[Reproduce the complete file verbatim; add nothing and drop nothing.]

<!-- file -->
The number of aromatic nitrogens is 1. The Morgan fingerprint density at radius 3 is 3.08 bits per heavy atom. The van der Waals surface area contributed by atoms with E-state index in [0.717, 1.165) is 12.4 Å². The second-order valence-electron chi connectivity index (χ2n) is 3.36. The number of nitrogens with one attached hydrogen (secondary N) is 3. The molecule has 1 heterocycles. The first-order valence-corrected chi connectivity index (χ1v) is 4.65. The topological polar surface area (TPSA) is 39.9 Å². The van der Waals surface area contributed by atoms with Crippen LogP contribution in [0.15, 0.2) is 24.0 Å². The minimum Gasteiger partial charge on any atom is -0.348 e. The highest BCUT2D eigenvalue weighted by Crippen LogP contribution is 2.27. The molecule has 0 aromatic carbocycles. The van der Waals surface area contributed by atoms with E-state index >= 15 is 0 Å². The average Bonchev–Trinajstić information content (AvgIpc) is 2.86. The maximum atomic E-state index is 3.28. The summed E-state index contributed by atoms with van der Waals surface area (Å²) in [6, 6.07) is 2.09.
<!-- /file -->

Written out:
The number of aromatic nitrogens is 1. The Morgan fingerprint density at radius 3 is 3.08 bits per heavy atom. The van der Waals surface area contributed by atoms with E-state index in [0.717, 1.165) is 12.4 Å². The second-order valence-electron chi connectivity index (χ2n) is 3.36. The number of nitrogens with one attached hydrogen (secondary N) is 3. The molecule has 1 heterocycles. The first-order valence-corrected chi connectivity index (χ1v) is 4.65. The topological polar surface area (TPSA) is 39.9 Å². The van der Waals surface area contributed by atoms with Crippen LogP contribution in [0.15, 0.2) is 24.0 Å². The minimum Gasteiger partial charge on any atom is -0.348 e. The highest BCUT2D eigenvalue weighted by Crippen LogP contribution is 2.27. The molecule has 0 aromatic carbocycles. The van der Waals surface area contributed by atoms with E-state index >= 15 is 0 Å². The average Bonchev–Trinajstić information content (AvgIpc) is 2.86. The maximum atomic E-state index is 3.28. The summed E-state index contributed by atoms with van der Waals surface area (Å²) in [6, 6.07) is 2.09.